Using Notional Separation in Wills Variation Actions
What is Notional Separation in Wills Estates and Succession Act (WESA)?
The Wills Estates and Succession Act provides spouses and children with the ability to challenge the will of a deceased spouse or parent if they believe that they have not been adequately provided for. In the case of the spouses, one tool that the Courts have used in determining what an appropriate provision would be is making an assessment based on if the parties had separated during the lifetime of the deceased. This is called using a “notional separation”. This concept was succinctly explained by the Honorable Mr. Justice in the decision of Ciarniello v. James, 2016 BCSC 1699:
 I think the plaintiff is correct that the approach in British Columbia following Tataryn has been to determine the legal obligations to a spouse by considering the spouse’s entitlement in a notional separation immediately prior to the testator’s death. See for example: Wong v. Soo, 2015 BCSC 1741 (CanLII) at paras. 70, 73-75, 114‑115; Saugestad v. Saugestad, 2006 BCSC 1839 (CanLII) (varied but not on this point, 2008 BCCA 38 (CanLII)); Glanville v. Glanville (1998), 1998 CanLII 6031 (BC CA), 58 B.C.L.R. (3d) 240, at paras. 14 and 50; Erlichman v. Erlichman Estate, 2002 BCCA 160 (CanLII) at para. 49; Bridger v. Bridger Estate, 2006 BCCA 230 (CanLII) at para. 19.
 In Saugestad, Justice Russell referred to these authorities for the proposition that this notional separation defines the minimum acceptable level of what is adequate, just and equitable. She added at para. 73 that “consistent with the family law decisions that establish the legal obligations of the testator, the length of the relationship and the contribution of the claimant spouse are relevant factors to a determination of what share of the estate a spouse will be entitled to.”
 As Mackenzie J.A. said in Bridger v. Bridger Estate at para. 20:
 Tataryn followed Walker v. McDermott, 1930 CanLII 1 (SCC),  S.C.R. 94, and confirmed the rejection of a purely need-maintenance approach to entitlement under the Act. Moral claims against the estate by spouses and children of the testator are entitled to recognition. McLachlin J. (at para. 28) described moral claims as “found in society’s reasonable expectations of what a judicious person would do in the circumstances, by reference to contemporary community standards.” Here the court is required to balance the competing moral claims on the estate of Mrs. Bridger and the daughters after the notional legal claim of Mrs. Bridger to a half share of family assets has been recognized. The will recognizes the moral claims of the appellant daughters but ignores any moral claim of Mrs. Bridger. Tataryn recognizes that there is no clear legal standard to judge moral claims and the test is more nebulous where the surviving spouse is not strictly speaking a dependent spouse and the children are all financially independent adults. While, as McLachlin J. observes in Tataryn, there may be a number of options for dividing assets by a testator which are adequate, just and equitable, I do not think they include a disposition that entirely prefers the moral claims of adult independent children to those of a loyal spouse who provided care for the testator over years of debilitating decline. I am satisfied that the trial judge was right to recognize unfulfilled legal and moral obligations of the testator to Mrs. Bridger, as those terms are understood in a wills variation context. The legal obligation can be quantified as above. The question then becomes the measure of the outstanding moral obligation.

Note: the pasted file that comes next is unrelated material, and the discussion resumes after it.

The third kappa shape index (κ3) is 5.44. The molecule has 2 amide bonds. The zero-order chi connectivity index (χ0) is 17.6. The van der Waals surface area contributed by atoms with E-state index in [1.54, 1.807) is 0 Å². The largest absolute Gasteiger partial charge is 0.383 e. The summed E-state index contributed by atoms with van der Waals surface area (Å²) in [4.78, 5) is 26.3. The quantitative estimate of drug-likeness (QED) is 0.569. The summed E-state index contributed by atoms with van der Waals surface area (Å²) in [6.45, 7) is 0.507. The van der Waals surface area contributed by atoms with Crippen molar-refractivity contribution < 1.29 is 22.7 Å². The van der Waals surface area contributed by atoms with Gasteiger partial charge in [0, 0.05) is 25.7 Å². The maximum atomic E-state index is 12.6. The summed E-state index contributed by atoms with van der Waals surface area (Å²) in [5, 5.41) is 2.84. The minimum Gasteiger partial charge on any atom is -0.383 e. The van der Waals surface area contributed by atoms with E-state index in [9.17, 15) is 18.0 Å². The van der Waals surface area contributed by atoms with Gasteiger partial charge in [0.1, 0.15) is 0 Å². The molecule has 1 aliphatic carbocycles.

The legal entitlement of the spouse immediately before the death of the testator is the relevant time, that is, the time of the notional separation, to determine the extent of the testator’s legal duty.
 As Dr. Ciarniello died on April 28, 2013, the Family Law Act, S.B.C. 2011, c. 25, should govern the analysis. Given the provision of the Divorce Act and the Family Law Act, I think that the plaintiff at a time just prior to the death of the testator would likely be entitled to an equal division of family property. While I doubt that a family law analysis would have resulted in an order for spousal support, given the condition of the testator at that time, the deceased’s legal obligation would be to provide 50% of the family property.
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